Friday, August 17, 2012

Day 12 of the Garden Diet: Food As A Sacrament

The second week of the Garden Diet is lighter, more cleansing.  It leads up to a one-day water fast, and gently eases back into solid food.  It can be a profound experience.

On the day before the water fast, I struggled to adjust. The food was much lighter than it had been in the previous week.  I kept reminding myself that the empty feeling is good and stayed busy to avoid thinking about food.

Yesterday, day 11, the day of the water fast, was a cause for celebration.  My husband cut one of his meds in half!  We talked about his upcoming birthday, and decided that instead of celebrating with food, we would find other ways to celebrate.  The food will be whole and fresh and delicious, because that's what raw food is.  It just won't be fattening.

The water fast experience was not as difficult as I thought it would be.  It took some will power, and I did need to plan ahead.  But I would definitely do it again.  It's actually a restful experience.

So today is day 12 of 28 days.  We are easing back into solid food.  My husband and I joked last night about how we would race each other down the stairs this morning, knocking each other down to be the first in the kitchen, inhaling the watermelon before we could get it into the blender.

Of course that's not how it happened.  He made the watermelon smoothies and opened the coconut while I juiced the carrots and beet so he could take it to work.
I know a few people who don't fast or juice feast because they wish to avoid uncomfortable hunger pangs.  If they asked me about it, I would say, "Don't worry.  You'll live, and you'll actually appreciate food more."

One of the things that made the water fast easier was the knowledge that I would eat again the next day.  Some people don't know when their next meal is coming or from where.  There are so many truly hungry people in the world.  The next time I feel tempted to eat too much or when not hungry, I hope I will remember that.  Moms will tell kids to clean their plates and think of all the starving children in Africa, but maybe it's also true that I could teach my children to avoid overeating for the same reason.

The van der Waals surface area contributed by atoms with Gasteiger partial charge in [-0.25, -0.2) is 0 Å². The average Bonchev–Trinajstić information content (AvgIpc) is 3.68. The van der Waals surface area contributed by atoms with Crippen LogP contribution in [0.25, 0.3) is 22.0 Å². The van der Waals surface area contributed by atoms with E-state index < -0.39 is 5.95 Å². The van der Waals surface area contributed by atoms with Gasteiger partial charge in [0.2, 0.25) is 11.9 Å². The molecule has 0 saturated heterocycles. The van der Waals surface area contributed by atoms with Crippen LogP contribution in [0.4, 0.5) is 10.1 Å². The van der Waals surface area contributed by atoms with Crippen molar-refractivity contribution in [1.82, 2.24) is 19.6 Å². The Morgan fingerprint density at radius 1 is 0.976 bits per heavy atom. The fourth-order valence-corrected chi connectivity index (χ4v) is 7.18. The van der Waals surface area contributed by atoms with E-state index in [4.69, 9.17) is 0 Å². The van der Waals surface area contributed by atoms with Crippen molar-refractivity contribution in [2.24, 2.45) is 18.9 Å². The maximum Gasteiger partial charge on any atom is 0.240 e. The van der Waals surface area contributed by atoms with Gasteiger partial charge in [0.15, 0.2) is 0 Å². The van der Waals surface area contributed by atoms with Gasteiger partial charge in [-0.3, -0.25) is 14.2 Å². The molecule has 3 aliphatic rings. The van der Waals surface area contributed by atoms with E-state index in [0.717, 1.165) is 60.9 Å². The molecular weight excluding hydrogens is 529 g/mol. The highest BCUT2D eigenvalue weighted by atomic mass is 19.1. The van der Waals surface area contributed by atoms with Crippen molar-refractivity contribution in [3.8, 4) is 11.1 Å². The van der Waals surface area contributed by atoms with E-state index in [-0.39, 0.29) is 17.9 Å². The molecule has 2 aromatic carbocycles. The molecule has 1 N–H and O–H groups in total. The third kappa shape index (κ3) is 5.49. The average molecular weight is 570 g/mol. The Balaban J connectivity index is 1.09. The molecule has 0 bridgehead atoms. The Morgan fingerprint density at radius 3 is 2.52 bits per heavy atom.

This morning I stepped on the scale and found that my weight is lower today than it has been for ten years.  It's well worth a bit of discomfort.

Everyone needs to take their own path to get where they need to be.  I'm really glad that when we decided to go raw in May, we took baby steps.  We started with one raw meal a day.  SAD (standard American diet) food was okay as long as we didn't bring it in the house.  The recipes we made at first were heavier, richer raw food recipes, like layered lasagne with three different kinds of nuts.  It had everything that was attractive about SAD food, yet as we continued to be raw, eventually SAD food lost its attraction.  Weight loss was minimal, only 10 lbs (with fluctuations) in three months, but effortless.  Had we just stayed in that space, it would have taken at least a year to lose the weight.  But it wasn't about the weight then, probably because I had resigned myself to the way things were.  This is definitely taking things up a notch.  If we stay on this track, it will all melt off in two months.  I'm not sure I could have done this without spending that time preparing.  But this is definitely good and right.

As I sipped the watermelon juice after a day of water fasting, I realized how truly heavenly it tasted.  It reminded me of the  harvest celebration feast we sometimes like to have around the fall equinox.  We like to create a meal of the bounty of the local harvest.  Before we eat we give thanks for the earth that provides the food and the people who grow it.  We try to eat the meal mindfully, as a meditation, focusing on our interconnectedness, experiencing the food as a sacrament.  I felt that deep connected feeling while sipping the watermelon this morning.

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So what do you think? Have you tried raw vegan food?